Aldermen discuss preventing taxicab medallion owners from losing licenses


Daily file photo by Lauren Duquette

Ald. Ann Rainey (8th) attends a City Council meeting. Rainey supported on Monday a moratorium on owners of medallions losing their city-issued taxicab licenses if they are unable to meet an April 30 deadline.

Rishika Dugyala, Assistant City Editor

City staff will move forward with a plan to prevent owners of medallions — city-issued taxicab licenses — from losing those licenses if they are unable to find a qualified driver by the end of the month.

Currently, owners cannot renew their licenses if they are unable to secure a driver with a taxicab and vehicle insurance.

At an Administration and Public Works Committee meeting Monday, Ald. Ann Rainey (8th) supported a moratorium on the requirement that individuals will lose these licenses if they do not find a driver by April 30.

City manager Wally Bobkiewicz said because the staff planned to move forward with the moratorium, there was no need for a formal motion to be made.

Evanston regulates taxis operating in the city by issuing medallions and chauffeur driver licenses, as well as establishing taxi operational regulations, said Katie Knapp, the city’s transportation and mobility coordinator.

In the past, many medallion owners have relied on taxi drivers to provide a cab and insurance, which the holder could then identify when renewing his or her taxi vehicle license each year, Knapp said. But since the 2013 rise of ridesharing companies such as Uber and Lyft in Evanston, Knapp said medallion owners have had difficulty securing taxi drivers.

Before ridesharing companies became popular, there were as many as two drivers for every taxi vehicle license. Now, there are 140 medallions issued within the city and only 99 registered chauffeur drivers, Knapp said.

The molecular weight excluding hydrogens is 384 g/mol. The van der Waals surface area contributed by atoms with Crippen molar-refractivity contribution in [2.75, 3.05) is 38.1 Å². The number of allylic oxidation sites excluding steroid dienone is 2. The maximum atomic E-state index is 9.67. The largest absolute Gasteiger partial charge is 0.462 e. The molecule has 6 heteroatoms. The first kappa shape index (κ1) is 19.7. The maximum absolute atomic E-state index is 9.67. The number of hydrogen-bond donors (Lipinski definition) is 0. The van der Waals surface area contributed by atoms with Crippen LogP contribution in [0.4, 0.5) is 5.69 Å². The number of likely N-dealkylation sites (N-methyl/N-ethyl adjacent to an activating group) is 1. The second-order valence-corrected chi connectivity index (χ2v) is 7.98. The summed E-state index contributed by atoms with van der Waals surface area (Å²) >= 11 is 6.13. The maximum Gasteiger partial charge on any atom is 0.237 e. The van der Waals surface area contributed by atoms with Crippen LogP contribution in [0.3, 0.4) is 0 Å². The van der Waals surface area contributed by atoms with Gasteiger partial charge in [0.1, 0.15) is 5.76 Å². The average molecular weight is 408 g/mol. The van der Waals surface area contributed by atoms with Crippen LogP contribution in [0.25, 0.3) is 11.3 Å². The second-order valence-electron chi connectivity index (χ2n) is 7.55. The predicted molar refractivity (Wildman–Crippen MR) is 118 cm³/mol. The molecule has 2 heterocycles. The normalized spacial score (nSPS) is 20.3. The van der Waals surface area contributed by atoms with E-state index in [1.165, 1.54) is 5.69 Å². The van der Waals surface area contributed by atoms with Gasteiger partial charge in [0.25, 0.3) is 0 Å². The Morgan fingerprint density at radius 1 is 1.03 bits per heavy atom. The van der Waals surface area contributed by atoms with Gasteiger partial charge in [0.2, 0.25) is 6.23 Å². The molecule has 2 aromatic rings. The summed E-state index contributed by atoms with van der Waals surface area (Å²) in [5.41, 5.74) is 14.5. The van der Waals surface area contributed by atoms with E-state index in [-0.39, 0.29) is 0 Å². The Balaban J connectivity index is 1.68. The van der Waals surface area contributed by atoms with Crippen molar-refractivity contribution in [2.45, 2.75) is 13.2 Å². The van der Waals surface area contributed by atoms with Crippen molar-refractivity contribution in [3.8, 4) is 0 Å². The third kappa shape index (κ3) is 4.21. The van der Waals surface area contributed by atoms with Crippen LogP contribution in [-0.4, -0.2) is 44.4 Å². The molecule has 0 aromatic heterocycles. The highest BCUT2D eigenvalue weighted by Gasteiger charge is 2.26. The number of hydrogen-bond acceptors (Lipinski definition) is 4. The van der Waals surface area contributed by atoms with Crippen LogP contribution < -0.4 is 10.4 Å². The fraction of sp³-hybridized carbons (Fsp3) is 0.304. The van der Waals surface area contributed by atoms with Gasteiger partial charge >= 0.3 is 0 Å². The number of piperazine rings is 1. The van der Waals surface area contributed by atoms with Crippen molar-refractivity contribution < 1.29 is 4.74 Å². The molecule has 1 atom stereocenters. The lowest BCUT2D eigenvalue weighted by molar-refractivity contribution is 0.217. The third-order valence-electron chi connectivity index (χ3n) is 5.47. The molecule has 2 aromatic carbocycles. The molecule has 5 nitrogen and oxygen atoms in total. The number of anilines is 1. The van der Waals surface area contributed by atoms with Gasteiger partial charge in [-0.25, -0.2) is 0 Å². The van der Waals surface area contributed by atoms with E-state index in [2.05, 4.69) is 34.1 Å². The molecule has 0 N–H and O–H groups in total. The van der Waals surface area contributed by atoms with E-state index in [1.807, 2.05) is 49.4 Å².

Additionally, Knapp said chauffeur drivers are in even higher demand within Evanston because new ridesharing service Via — which operates as a shuttle service and competes with buses as well as other public transit — exclusively hires individuals with chauffeur licenses.

“What’s happened to the taxicab industry is a really good example of technology changing a market at a stunning speed,” Ald. Melissa Wynne (3rd) told The Daily. “We want to figure out what are the problems happening to our taxi system because there are so many people who are not adept at using Uber and Lyft.”

Several community members and medallion owners spoke at the meeting, sharing how having the medallions rescinded would affect their livelihoods by taking away something they worked hard to purchase from the city.

Everybody in the cab industry is almost bankrupt,” said Hassan Abdi, a driver with Norshore Cab. “I know I am. We don’t know which way to turn, so we’re here to plead our case.”

Several medallion owners expressed their willingness to pay extra money to hold onto their medallions rather than lose them at the end of the month.

The committee will consider an ordinance at its meeting on May 9. Bobkiewicz said by then staff would meet with the interested parties to put together recommendations.

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